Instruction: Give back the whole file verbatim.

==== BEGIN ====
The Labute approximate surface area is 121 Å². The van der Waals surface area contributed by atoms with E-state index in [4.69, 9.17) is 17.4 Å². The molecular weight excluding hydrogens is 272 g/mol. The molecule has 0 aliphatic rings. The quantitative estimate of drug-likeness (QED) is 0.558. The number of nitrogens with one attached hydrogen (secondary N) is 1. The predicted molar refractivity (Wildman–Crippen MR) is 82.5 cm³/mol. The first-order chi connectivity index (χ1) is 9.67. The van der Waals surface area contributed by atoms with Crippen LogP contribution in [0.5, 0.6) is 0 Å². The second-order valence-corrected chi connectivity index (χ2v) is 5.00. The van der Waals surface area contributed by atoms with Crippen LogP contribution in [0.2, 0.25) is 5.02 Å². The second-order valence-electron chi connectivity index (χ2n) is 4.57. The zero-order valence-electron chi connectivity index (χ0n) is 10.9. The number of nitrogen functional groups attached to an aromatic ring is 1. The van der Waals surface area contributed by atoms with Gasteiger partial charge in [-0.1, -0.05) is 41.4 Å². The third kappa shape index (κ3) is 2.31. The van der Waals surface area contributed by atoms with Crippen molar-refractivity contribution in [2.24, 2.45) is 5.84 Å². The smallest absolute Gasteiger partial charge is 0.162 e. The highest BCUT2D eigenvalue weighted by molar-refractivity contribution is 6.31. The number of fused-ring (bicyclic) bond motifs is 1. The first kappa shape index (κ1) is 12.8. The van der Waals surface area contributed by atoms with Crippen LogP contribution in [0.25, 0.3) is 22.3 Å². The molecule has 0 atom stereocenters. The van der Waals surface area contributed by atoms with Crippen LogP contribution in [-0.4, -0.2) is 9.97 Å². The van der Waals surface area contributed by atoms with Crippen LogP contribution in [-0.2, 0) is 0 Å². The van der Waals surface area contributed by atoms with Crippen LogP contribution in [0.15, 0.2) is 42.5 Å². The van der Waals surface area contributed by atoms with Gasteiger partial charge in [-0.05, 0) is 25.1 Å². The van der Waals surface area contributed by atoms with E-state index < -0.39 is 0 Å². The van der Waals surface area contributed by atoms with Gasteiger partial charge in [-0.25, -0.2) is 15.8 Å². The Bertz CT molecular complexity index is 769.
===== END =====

The Labute approximate surface area is 121 Å². The van der Waals surface area contributed by atoms with E-state index in [4.69, 9.17) is 17.4 Å². The molecular weight excluding hydrogens is 272 g/mol. The molecule has 0 aliphatic rings. The quantitative estimate of drug-likeness (QED) is 0.558. The number of nitrogens with one attached hydrogen (secondary N) is 1. The predicted molar refractivity (Wildman–Crippen MR) is 82.5 cm³/mol. The first-order chi connectivity index (χ1) is 9.67. The van der Waals surface area contributed by atoms with Crippen LogP contribution in [0.5, 0.6) is 0 Å². The second-order valence-corrected chi connectivity index (χ2v) is 5.00. The van der Waals surface area contributed by atoms with Crippen LogP contribution in [0.2, 0.25) is 5.02 Å². The second-order valence-electron chi connectivity index (χ2n) is 4.57. The zero-order valence-electron chi connectivity index (χ0n) is 10.9. The number of nitrogen functional groups attached to an aromatic ring is 1. The van der Waals surface area contributed by atoms with Gasteiger partial charge in [-0.1, -0.05) is 41.4 Å². The third kappa shape index (κ3) is 2.31. The van der Waals surface area contributed by atoms with Crippen molar-refractivity contribution in [2.24, 2.45) is 5.84 Å². The smallest absolute Gasteiger partial charge is 0.162 e. The highest BCUT2D eigenvalue weighted by molar-refractivity contribution is 6.31. The number of fused-ring (bicyclic) bond motifs is 1. The first kappa shape index (κ1) is 12.8. The van der Waals surface area contributed by atoms with Crippen LogP contribution in [0.25, 0.3) is 22.3 Å². The molecule has 0 atom stereocenters. The van der Waals surface area contributed by atoms with Crippen LogP contribution in [-0.4, -0.2) is 9.97 Å². The van der Waals surface area contributed by atoms with Crippen LogP contribution in [-0.2, 0) is 0 Å². The van der Waals surface area contributed by atoms with Crippen LogP contribution in [0.15, 0.2) is 42.5 Å². The van der Waals surface area contributed by atoms with Gasteiger partial charge in [-0.05, 0) is 25.1 Å². The van der Waals surface area contributed by atoms with E-state index < -0.39 is 0 Å². The van der Waals surface area contributed by atoms with Gasteiger partial charge in [-0.25, -0.2) is 15.8 Å². The Bertz CT molecular complexity index is 769.